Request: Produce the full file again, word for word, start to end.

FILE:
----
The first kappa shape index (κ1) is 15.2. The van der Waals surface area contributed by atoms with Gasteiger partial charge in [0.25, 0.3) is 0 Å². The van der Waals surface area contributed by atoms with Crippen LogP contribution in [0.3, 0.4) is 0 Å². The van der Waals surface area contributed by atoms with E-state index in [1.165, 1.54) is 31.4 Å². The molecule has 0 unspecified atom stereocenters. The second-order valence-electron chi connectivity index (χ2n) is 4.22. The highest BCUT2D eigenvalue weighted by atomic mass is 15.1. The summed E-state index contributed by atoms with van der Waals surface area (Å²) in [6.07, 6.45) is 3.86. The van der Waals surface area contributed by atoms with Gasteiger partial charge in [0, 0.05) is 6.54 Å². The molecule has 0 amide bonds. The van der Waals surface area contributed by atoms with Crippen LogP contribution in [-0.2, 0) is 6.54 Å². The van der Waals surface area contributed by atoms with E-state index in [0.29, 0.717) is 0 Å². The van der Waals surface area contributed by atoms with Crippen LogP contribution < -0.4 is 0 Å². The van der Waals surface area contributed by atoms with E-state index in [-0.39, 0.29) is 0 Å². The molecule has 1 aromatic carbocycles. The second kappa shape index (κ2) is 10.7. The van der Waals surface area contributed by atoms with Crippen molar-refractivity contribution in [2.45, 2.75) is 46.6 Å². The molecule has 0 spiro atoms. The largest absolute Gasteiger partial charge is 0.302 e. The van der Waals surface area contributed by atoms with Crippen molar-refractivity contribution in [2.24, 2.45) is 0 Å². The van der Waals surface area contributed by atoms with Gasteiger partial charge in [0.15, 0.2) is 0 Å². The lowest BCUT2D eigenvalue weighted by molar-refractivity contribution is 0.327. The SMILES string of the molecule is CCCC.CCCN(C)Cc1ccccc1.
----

The first kappa shape index (κ1) is 15.2. The van der Waals surface area contributed by atoms with Gasteiger partial charge in [0.25, 0.3) is 0 Å². The van der Waals surface area contributed by atoms with Crippen LogP contribution in [0.3, 0.4) is 0 Å². The van der Waals surface area contributed by atoms with E-state index in [1.165, 1.54) is 31.4 Å². The molecule has 0 unspecified atom stereocenters. The second-order valence-electron chi connectivity index (χ2n) is 4.22. The highest BCUT2D eigenvalue weighted by atomic mass is 15.1. The summed E-state index contributed by atoms with van der Waals surface area (Å²) in [6.07, 6.45) is 3.86. The van der Waals surface area contributed by atoms with Gasteiger partial charge in [0, 0.05) is 6.54 Å². The molecule has 0 amide bonds. The van der Waals surface area contributed by atoms with Crippen LogP contribution in [-0.2, 0) is 6.54 Å². The van der Waals surface area contributed by atoms with E-state index in [0.29, 0.717) is 0 Å². The van der Waals surface area contributed by atoms with Crippen LogP contribution < -0.4 is 0 Å². The van der Waals surface area contributed by atoms with E-state index in [-0.39, 0.29) is 0 Å². The molecule has 1 aromatic carbocycles. The second kappa shape index (κ2) is 10.7. The van der Waals surface area contributed by atoms with Crippen molar-refractivity contribution in [2.45, 2.75) is 46.6 Å². The molecule has 0 spiro atoms. The largest absolute Gasteiger partial charge is 0.302 e. The van der Waals surface area contributed by atoms with Crippen molar-refractivity contribution in [2.24, 2.45) is 0 Å². The van der Waals surface area contributed by atoms with Gasteiger partial charge in [0.15, 0.2) is 0 Å². The lowest BCUT2D eigenvalue weighted by molar-refractivity contribution is 0.327. The SMILES string of the molecule is CCCC.CCCN(C)Cc1ccccc1.